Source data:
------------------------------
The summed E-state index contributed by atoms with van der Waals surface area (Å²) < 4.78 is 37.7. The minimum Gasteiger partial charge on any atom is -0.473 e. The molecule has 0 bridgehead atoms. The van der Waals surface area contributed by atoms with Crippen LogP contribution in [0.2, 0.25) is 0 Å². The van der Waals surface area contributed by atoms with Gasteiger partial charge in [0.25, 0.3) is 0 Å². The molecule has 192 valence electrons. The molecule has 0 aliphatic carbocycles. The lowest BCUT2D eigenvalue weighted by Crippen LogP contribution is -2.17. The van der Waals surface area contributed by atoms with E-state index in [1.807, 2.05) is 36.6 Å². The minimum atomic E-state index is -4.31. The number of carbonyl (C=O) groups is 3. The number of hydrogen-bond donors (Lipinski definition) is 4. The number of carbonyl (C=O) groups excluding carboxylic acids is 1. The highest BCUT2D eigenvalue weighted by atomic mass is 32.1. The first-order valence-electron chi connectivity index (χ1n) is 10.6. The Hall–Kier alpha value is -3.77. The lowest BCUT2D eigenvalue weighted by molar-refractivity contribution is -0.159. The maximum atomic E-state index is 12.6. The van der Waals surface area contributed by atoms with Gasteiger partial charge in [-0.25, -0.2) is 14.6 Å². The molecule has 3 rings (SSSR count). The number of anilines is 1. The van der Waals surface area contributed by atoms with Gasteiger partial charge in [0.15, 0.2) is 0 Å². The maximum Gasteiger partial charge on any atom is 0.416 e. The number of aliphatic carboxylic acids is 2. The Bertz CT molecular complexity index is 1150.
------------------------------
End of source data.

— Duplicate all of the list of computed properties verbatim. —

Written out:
The summed E-state index contributed by atoms with van der Waals surface area (Å²) < 4.78 is 37.7. The minimum Gasteiger partial charge on any atom is -0.473 e. The molecule has 0 bridgehead atoms. The van der Waals surface area contributed by atoms with Crippen LogP contribution in [0.2, 0.25) is 0 Å². The van der Waals surface area contributed by atoms with Gasteiger partial charge in [0.25, 0.3) is 0 Å². The molecule has 192 valence electrons. The molecule has 0 aliphatic carbocycles. The lowest BCUT2D eigenvalue weighted by Crippen LogP contribution is -2.17. The van der Waals surface area contributed by atoms with E-state index in [1.807, 2.05) is 36.6 Å². The minimum atomic E-state index is -4.31. The number of carbonyl (C=O) groups is 3. The number of hydrogen-bond donors (Lipinski definition) is 4. The number of carbonyl (C=O) groups excluding carboxylic acids is 1. The highest BCUT2D eigenvalue weighted by atomic mass is 32.1. The first-order valence-electron chi connectivity index (χ1n) is 10.6. The Hall–Kier alpha value is -3.77. The lowest BCUT2D eigenvalue weighted by molar-refractivity contribution is -0.159. The maximum atomic E-state index is 12.6. The van der Waals surface area contributed by atoms with Gasteiger partial charge in [-0.25, -0.2) is 14.6 Å². The molecule has 3 rings (SSSR count). The number of anilines is 1. The van der Waals surface area contributed by atoms with Gasteiger partial charge in [0.15, 0.2) is 0 Å². The maximum Gasteiger partial charge on any atom is 0.416 e. The number of aliphatic carboxylic acids is 2. The Bertz CT molecular complexity index is 1150.